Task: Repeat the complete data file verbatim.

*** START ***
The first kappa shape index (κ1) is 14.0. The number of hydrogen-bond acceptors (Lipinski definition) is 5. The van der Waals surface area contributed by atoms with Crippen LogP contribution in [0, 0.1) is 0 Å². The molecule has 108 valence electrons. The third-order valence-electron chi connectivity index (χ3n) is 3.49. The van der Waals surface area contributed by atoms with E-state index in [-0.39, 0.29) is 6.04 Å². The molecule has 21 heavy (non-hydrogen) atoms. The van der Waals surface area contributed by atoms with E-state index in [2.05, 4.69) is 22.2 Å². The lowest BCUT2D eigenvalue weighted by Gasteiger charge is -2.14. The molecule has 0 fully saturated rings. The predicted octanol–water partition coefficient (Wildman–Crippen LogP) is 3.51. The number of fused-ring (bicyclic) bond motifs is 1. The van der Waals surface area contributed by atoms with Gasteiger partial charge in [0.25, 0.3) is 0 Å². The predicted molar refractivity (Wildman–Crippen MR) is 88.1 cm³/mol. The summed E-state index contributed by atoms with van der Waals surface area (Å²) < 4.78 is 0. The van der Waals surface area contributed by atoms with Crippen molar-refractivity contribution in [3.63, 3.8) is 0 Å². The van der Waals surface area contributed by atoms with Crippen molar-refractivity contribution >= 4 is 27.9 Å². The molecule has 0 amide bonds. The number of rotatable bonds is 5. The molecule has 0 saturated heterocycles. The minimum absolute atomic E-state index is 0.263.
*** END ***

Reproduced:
The first kappa shape index (κ1) is 14.0. The number of hydrogen-bond acceptors (Lipinski definition) is 5. The van der Waals surface area contributed by atoms with Crippen LogP contribution in [0, 0.1) is 0 Å². The molecule has 108 valence electrons. The third-order valence-electron chi connectivity index (χ3n) is 3.49. The van der Waals surface area contributed by atoms with E-state index in [-0.39, 0.29) is 6.04 Å². The molecule has 21 heavy (non-hydrogen) atoms. The van der Waals surface area contributed by atoms with E-state index in [2.05, 4.69) is 22.2 Å². The lowest BCUT2D eigenvalue weighted by Gasteiger charge is -2.14. The molecule has 0 fully saturated rings. The predicted octanol–water partition coefficient (Wildman–Crippen LogP) is 3.51. The number of fused-ring (bicyclic) bond motifs is 1. The van der Waals surface area contributed by atoms with Gasteiger partial charge in [0.25, 0.3) is 0 Å². The predicted molar refractivity (Wildman–Crippen MR) is 88.1 cm³/mol. The summed E-state index contributed by atoms with van der Waals surface area (Å²) < 4.78 is 0. The van der Waals surface area contributed by atoms with Crippen molar-refractivity contribution in [3.63, 3.8) is 0 Å². The van der Waals surface area contributed by atoms with Crippen molar-refractivity contribution >= 4 is 27.9 Å². The molecule has 0 amide bonds. The number of rotatable bonds is 5. The molecule has 0 saturated heterocycles. The minimum absolute atomic E-state index is 0.263.